Care: Successful families with significant wealth almost all have a structured philanthropic process that encourages family member involvement.

Meaningful funds are set aside by these families for charitable purposes. This is often in the form of a family foundation, but other techniques are available as well. Coordinating the family’s philanthropic decision-making process brings the involved family members together and builds relationships.

Within these structures, family members collectively decide on which causes they intend to support and the timeframe for that aid. In addition, they must discuss the most effective way of providing that support, such as giving to a charity’s general fund, supporting a specific initiative, providing an endowment, etc.

This can be especially impactful for younger family members and can provide an insightful financial education. Working with the private foundation gives younger individuals, with the mentoring of others, the opportunity to work with a budget and be selective regarding the various causes they choose to support. These family members learn the process for making difficult decisions with limited resources. They also learn to be effective with the funds by performing due diligence before making any major contributions. They learn to investigate a charity’s history, its use of donated money in the past as well as the impact it has had for the specific cause.

They receive an administrative education too, which can be every bit as valuable. These family members are exposed to the basics of bookkeeping and accounting. They also have to interact with attorneys, CPAs and other professional advisors to maintain appropriate documentation and accomplish the required tax reporting.

Conserve: Finally, these successful families put the technical structures in place to conserve and protect family wealth. When protecting assets for generations, there are concerns about maintaining growth, avoiding creditors and reducing taxes where possible.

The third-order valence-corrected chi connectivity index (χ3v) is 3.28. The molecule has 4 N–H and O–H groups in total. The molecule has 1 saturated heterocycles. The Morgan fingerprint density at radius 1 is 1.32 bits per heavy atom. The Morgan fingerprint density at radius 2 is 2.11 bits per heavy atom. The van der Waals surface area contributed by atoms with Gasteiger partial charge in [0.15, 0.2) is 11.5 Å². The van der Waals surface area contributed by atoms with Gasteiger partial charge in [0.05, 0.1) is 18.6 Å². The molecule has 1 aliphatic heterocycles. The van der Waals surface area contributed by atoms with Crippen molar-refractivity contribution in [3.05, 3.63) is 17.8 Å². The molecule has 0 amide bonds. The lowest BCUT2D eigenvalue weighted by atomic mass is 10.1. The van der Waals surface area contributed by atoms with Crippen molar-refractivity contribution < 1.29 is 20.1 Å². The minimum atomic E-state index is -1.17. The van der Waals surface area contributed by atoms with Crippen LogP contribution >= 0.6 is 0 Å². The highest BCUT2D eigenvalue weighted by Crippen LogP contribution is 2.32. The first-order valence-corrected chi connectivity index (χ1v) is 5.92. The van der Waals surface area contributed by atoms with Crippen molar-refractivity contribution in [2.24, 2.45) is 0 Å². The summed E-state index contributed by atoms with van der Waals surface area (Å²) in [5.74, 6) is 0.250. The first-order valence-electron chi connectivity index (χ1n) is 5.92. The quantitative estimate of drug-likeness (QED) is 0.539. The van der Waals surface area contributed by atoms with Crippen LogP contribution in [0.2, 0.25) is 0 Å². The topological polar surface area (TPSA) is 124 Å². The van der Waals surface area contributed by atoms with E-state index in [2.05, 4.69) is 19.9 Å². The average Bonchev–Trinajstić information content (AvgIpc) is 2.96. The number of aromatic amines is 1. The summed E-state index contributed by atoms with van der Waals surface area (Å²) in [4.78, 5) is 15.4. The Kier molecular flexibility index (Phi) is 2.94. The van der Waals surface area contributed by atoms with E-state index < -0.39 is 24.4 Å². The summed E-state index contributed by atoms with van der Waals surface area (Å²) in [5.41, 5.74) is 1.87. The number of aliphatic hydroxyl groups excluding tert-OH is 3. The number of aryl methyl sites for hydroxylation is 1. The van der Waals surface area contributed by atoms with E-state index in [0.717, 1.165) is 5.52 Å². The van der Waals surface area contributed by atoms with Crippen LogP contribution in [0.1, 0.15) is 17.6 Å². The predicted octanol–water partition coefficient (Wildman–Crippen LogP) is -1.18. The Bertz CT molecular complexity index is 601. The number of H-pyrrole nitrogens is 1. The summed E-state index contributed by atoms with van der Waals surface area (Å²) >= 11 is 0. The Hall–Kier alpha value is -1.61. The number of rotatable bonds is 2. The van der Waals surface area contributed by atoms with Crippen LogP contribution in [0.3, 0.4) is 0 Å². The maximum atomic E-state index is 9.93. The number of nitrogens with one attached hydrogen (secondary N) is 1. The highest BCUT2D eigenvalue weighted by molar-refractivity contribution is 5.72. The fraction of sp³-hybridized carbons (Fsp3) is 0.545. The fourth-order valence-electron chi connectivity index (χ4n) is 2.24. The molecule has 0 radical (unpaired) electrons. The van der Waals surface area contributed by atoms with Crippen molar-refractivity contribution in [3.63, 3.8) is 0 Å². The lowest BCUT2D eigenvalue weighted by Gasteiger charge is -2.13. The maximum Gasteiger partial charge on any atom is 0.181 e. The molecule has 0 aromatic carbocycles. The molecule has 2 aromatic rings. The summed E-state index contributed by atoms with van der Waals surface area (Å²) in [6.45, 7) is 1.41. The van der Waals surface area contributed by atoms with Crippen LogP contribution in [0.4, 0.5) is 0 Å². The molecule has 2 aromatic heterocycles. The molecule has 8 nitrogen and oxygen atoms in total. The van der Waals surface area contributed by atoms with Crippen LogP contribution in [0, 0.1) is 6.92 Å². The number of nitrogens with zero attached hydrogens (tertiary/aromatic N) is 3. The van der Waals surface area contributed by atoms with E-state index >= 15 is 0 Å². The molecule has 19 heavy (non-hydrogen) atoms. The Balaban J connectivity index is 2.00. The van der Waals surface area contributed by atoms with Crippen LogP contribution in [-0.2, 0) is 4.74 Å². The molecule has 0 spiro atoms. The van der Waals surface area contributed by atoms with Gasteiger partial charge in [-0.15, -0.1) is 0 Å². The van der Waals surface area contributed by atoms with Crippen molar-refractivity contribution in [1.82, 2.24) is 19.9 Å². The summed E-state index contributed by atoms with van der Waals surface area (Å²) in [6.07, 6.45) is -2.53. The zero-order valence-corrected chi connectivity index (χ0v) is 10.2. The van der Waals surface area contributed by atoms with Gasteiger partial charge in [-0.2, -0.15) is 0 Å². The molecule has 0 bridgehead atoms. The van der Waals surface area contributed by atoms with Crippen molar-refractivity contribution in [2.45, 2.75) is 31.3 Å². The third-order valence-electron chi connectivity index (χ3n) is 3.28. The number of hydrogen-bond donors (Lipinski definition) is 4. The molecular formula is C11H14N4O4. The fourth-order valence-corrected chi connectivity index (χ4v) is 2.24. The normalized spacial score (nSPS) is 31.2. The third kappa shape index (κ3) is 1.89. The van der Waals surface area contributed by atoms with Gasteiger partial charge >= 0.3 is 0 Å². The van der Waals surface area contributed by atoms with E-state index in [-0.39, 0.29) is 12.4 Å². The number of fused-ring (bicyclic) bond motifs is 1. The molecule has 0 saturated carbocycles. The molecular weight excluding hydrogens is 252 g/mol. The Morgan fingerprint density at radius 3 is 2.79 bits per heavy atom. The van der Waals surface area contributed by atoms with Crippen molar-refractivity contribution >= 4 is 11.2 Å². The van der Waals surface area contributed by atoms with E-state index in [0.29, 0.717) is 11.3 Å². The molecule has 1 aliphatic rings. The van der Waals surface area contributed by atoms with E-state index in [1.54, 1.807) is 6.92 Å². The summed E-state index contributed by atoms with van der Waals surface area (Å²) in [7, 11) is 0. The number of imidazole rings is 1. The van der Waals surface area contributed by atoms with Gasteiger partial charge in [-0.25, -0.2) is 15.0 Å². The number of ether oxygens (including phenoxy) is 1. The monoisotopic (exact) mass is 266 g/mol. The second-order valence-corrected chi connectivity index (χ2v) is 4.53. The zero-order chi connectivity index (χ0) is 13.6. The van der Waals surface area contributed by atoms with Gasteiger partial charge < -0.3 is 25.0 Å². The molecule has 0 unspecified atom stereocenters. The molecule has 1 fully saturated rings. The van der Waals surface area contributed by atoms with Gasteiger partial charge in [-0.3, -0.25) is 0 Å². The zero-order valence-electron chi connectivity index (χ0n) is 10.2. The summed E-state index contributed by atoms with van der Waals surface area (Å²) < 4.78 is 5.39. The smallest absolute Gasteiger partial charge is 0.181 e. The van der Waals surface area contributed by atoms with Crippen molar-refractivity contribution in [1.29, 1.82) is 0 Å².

Wealth-planning techniques, such as business entities and trusts, are often used and provide individual family members their “share” of the wealth without dividing up the underlying assets and investments. They provide a level of family governance over the investment decision making process.

These structures also protect the wealth from claims against individual family members and keep the assets from becoming marital (or community) property subject to division upon divorce.

Further, many of these strategies provide a tremendous tax savings when transitioning wealth from one generation to the next. Without planning, a senior family member’s estate would owe 40% (under current law) of all assets above the estate tax exemption to the IRS upon death. Many of these wealth-planning strategies have the effect of removing assets from the decedent’s taxable estate. The goal of others is to reduce the value of what remains in the estate to reduce the corresponding estate tax bill.

There are benefits to almost all families in coordinating the management of the family wealth with a generational time-horizon in mind, regardless of the specific concerns the family may have for the moment. The strategies can be complex, and creating a comprehensive plan that balances achieving goals with protection and tax savings can benefit from an objective advisor who can carry the instructional weight while the senior generation provides context to the family.

Collaborate: Professional advisors have the experience and the objectivity to help families with each of these principles of action.

At BWM, we help facilitate the approaches described in this paper through our BWM Family Dynamics Blueprint. Our blueprint takes families through a process of collaboration that fosters the open communication and value definition that is so crucial, positioning the families we work with to be successful in protecting and growing wealth for generations.

Maintaining family wealth while creating accomplished and fulfilled family members can be a difficult task. But if those families are willing to communicate openly and define specific processes for expressing their ongoing values, they can position each generation for success. Families that do this well over generations focus on the connection they want to create and maintain, provide direction for each generation and allow for individual independence while working within the family’s overarching ethos.

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Investment advice offered through Stratos Wealth Partners, Ltd., a Registered Investment Advisor DBA Brown Wealth Management.  The opinions voiced in this material are for general information only and are not intended to provide specific advice or recommendations for any individual. Stratos Wealth Partners and its affiliates do not provide tax, legal or accounting advice. This material has been prepared for informational purposes only, and is not intended to provide, and should not be relied on for, tax, legal or accounting advice. You should consult your own tax, legal and accounting advisors before engaging in any transaction.